Using fruit batteries to produce electricity
Using lemons and limes to power an LED
Did you know that fruit can be used to produce electricity? Connecting four lemons in series can provide enough voltage to light an LED! This also helps us understand how batteries work.
In this fun STEM activity learners will construct a series circuit consisting of four fruit batteries and an LED. They will learn about the main parts of a battery and how fruit can be used to provide enough voltage to light an LED. They will also investigate how the brightness of the LED changes depending on the number of fruit batteries used in the circuit.
Activity: Using Fruit Batteries to Produce Electricity
This is one of a set of resources developed to support the teaching of the primary national curriculum. They are designed to support the delivery of key topics within science and design and technology. This resource focuses on the use of fruit to power a light emitting diode (LED).
This could be used as a one-off activity or as part of a wider unit of work focusing on electricity and electrical circuits.
This activity could be completed as individuals or in small groups, dependent on the components and tools available.
Lemons or limes can be used, or a mixture of both. Each lemon or lime should provide between approximately 0.7 and 0.9 V. This can be tested by using a multimeter if required.
The total voltage of the series circuit can be calculated by adding up the voltage of each individual battery. This arrangement would produce approximately 2.8 – 3.6 V depending on the voltage of each individual piece of fruit.
How long will this activity take?
This activity will take approximately 40-65 minutes to complete.
Parts and components:
- Red and black crocodile clips
- Lemons and/or limes
- Zinc coated nails
- 50 mm lengths of 1 mm or 2 mm diameter copper wire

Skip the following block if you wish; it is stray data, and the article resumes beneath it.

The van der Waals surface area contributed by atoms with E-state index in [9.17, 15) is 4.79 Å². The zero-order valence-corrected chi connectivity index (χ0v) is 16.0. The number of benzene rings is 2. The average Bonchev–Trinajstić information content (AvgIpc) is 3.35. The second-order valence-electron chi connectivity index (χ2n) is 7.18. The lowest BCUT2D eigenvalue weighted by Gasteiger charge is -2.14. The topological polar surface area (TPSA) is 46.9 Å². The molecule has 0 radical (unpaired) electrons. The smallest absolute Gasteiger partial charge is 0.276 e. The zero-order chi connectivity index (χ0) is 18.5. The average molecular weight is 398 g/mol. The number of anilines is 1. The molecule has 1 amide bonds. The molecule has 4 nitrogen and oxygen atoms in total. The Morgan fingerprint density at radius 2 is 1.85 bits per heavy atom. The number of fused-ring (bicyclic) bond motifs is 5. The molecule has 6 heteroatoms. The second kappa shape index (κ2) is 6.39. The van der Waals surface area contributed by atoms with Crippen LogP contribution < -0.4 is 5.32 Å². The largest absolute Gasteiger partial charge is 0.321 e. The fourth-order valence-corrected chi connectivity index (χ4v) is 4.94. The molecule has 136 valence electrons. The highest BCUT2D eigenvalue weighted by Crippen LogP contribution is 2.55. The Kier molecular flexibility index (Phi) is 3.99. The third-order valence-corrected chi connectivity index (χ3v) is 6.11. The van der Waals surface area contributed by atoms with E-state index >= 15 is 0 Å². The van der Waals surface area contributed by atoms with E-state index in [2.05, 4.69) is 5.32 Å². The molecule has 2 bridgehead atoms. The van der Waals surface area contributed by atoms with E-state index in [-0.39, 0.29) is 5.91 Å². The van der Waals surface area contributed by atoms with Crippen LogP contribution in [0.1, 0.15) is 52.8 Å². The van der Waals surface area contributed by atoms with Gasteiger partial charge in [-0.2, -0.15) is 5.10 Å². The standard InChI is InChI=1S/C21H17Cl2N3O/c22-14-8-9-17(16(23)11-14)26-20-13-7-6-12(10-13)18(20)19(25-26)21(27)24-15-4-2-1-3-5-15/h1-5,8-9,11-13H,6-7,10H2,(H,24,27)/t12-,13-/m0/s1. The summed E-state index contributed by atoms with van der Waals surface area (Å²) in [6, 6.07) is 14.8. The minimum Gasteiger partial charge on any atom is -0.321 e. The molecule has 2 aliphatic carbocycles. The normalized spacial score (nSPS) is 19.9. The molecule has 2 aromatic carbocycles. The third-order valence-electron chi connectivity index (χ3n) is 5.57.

- Low voltage hi-bright LEDs
Tools and equipment:
- Wire cutters
The engineering context
Engineers need to be able to understand how basic electrical circuits work. This includes the main parts of a battery and how they work to power electrical output devices. This knowledge could be used when investigating, designing or making electrical and electronic circuits in the future.
Suggested learning outcomes
By the end of this activity students will understand how fruit can be used to make batteries that can power electrical output devices, they will know the main parts that make up a battery and they will be able to construct a series fruit battery circuit that lights an LED.
Download the free Using Fruit Batteries to Produce Electricity activity sheet below!
All activity sheets and supporting resources are free to download, and all the documents are fully editable, so you can tailor them to your students’ and your schools’ needs.
The activity sheet includes teacher notes, guidance, useful web links, and links (where appropriate) to the national curriculum in each of the four devolved UK nations; England, Northern Ireland, Scotland and Wales.
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